Operator Telefónica and satellite firm Sateliot have achieved a groundbreaking milestone by extending the reach of 5G into space, marking a historic moment in the telecommunications industry. Supervised by the European Space Agency, the test successfully provided satellite coverage extension to Telefónica’s cellular network using a standard GSMA roaming method with a regular SIM card on an IoT cellular device. The device seamlessly switched to the Sateliot network.
The test utilized a technology called ‘Store & Forward,’ a two-step authentication method designed to support standard roaming with an operator and adapted for the Non-Terrestrial Network in low earth orbit. This technology allowed data to be stored when the satellite was out of position to connect with a ground station and then forwarded when it entered the coverage range. This feature is especially useful for Sateliot’s ‘delay-tolerant’ IoT services, given its early-stage constellation with a limited number of satellites.
Both companies assert that this achievement proves the authentication of a standard roaming connection through the Telefónica core via Sateliot networks. As a result, Sateliot is set to enter commercial operations for space-based connectivity in 2024, making Telefónica the first operator to offer customers ‘NB-IoT everywhere-in-the-planet’ connectivity. This combination of cellular and satellite standard NB-IoT network, along with commercial standard NB-IoT devices, enables IoT 5G connectivity even in hard-to-reach areas.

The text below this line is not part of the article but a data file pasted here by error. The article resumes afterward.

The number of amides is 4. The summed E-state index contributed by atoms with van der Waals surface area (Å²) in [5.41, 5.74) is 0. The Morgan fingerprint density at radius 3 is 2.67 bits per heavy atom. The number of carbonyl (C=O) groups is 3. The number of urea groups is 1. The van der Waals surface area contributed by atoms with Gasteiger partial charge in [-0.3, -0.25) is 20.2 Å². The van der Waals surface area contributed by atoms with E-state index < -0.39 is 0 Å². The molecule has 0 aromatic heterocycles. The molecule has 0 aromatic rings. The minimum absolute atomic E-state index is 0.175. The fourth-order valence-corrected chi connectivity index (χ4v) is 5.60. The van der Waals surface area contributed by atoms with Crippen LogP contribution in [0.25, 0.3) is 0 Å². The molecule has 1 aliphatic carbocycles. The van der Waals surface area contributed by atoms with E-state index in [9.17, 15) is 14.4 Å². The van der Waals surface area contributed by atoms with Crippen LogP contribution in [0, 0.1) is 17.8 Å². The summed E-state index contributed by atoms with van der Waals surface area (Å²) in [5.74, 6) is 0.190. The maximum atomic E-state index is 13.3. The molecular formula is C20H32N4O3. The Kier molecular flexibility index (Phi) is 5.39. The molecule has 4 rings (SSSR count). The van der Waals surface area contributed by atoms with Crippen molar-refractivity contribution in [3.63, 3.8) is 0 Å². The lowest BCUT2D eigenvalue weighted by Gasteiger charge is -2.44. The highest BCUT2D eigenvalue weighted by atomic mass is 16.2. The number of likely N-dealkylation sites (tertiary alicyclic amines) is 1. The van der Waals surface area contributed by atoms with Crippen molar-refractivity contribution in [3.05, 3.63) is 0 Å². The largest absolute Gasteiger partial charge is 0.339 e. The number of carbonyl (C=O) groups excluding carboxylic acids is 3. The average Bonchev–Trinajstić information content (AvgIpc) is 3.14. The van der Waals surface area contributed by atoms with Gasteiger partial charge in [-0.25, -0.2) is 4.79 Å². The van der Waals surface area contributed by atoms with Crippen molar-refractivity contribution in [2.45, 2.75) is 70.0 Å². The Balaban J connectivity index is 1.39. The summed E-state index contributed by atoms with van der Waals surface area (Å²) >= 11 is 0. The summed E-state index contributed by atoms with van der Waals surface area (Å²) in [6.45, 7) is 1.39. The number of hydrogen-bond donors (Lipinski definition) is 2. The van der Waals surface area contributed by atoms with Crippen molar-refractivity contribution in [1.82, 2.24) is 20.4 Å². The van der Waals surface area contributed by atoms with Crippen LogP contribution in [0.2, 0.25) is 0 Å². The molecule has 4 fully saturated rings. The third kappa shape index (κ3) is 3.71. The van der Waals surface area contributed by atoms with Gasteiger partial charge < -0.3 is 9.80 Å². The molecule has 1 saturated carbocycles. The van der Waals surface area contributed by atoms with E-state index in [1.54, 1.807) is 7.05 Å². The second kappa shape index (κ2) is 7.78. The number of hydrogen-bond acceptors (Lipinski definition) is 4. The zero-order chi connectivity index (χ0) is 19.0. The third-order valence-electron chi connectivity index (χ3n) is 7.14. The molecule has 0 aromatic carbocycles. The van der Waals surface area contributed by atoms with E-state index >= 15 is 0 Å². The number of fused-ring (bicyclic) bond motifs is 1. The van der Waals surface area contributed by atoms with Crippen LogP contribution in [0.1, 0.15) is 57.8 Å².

Marco Guadalupi, CTO of Sateliot, expressed excitement over their unique position to establish roaming extension for NB-IoT NTN delay tolerant applications. He emphasized the potential cost reduction based on low-density constellations and reduced ground segment infrastructure, minimizing the impact in space and speeding up time to market. Antonio Franchi, Head of Space for 5G and 6G Strategic Programme at the European Space Agency, also hailed this achievement as a disruptive advancement in the realm of standard satellite IoT services.
In the satellite connectivity space, several firsts have been claimed recently. Lynk demonstrated two-way voice calls over its network, while AST SpaceMobile, alongside AT&T, Vodafone, and Rakuten, made a similar claim when conducting a two-way voice call between the US and Japan. On a less disputed note, BT and OneWeb successfully connected the remote island of Lundy off the Devon coast using LEO satellite technology, providing remote areas with connectivity options.
Overall, these developments signify significant progress in satellite technology, opening up new possibilities for global connectivity and communication.